Trump Attorney General Jeff Sessions spoke and met with a Russian envoy, including the Russian ambassador to the United States during the presidential campaign.
According to a report by the Washington Post citing Justice Department officials, one of the contacts was a private meeting between Sessions and Russian Ambassador Sergey Kislyak in Sessions’s office in September, during a time when U.S. intelligence officials say was the height of a cyber campaign by Russia to interfere with the U.S. presidential election.
Sessions spoke with Kislyak at least one other time in July of 2016, when the then-senator was a senior member of the Armed Services Committee of the Senate and one of Donald Trump’s top foreign policy advisers. He formally joined the Trump campaign in February 2016.
The former Alabama Senator did not disclose the encounters when he was asked about possible contacts between members of President Trump’s campaign and representatives of Russia during his confirmation hearing to become U.S. Attorney General.
At his Judiciary Committee confirmation hearing, Minnesota Democratic Senator Al Franken asked Sessions what he would do if he learned of any evidence that anyone affiliated with Trump’s campaign had communicated with the Russian government during the 2016 election campaign.
“I’m not aware of any of those activities,” Sessions answered, adding “I have been called a surrogate at a time or two in that campaign and I did not have communications with the Russians.”
A spokesperson for Sessions said that Sessions was acting in his official capacity as a member of the Armed Services Committee, not as a member of the Trump campaign, when he spoke with Russia’s ambassador. “There was absolutely nothing misleading about his answer,” said Sarah Isgur Flores, the spokesperson.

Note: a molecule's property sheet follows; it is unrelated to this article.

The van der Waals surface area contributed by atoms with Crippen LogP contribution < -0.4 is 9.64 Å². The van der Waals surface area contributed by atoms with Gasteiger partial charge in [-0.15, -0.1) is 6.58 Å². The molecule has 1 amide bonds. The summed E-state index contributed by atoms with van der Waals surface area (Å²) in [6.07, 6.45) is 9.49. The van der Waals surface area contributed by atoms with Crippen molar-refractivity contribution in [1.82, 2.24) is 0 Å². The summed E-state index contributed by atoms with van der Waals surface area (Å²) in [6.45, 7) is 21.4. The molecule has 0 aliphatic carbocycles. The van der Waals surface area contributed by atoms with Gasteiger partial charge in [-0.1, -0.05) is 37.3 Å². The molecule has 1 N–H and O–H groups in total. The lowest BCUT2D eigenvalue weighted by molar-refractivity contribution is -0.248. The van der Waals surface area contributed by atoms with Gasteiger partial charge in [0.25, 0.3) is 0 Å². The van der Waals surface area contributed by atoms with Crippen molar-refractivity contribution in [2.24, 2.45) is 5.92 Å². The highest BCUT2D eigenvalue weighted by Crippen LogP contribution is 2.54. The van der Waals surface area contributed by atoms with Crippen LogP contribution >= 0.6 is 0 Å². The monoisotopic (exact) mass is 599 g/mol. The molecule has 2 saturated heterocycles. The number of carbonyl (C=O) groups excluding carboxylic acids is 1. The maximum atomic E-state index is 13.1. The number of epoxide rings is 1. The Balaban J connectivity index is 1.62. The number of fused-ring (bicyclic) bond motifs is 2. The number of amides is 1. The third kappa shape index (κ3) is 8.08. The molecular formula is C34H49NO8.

Additionally, in January, Vermont Senator Patrick Leahy asked in written questions submitted to Sessions, “Several of the President-elect’s nominees or senior advisers have Russian ties. Have you been in contact with anyone connected to any part of the Russian government about the 2016 election, either before or after election day?”
Sessions answered: “No.”
Flores drew upon that distinction, saying “He was asked during the hearing about communications between Russia and the Trump campaign — not about meetings he took as a senator and a member of the Armed Services Committee.”
When reached by The Post on Wednesday, Senator Franken issued a statement on the matter. “if it’s true that Attorney General Sessions met with the Russian ambassador in the midst of the campaign, then I am very troubled that his response to my questioning during his confirmation hearing was, at best, misleading.”
Franken added: “It is now clearer than ever that the attorney general cannot, in good faith, oversee an investigation at the Department of Justice and the FBI of the Trump-Russia connection, and he must recuse himself immediately.”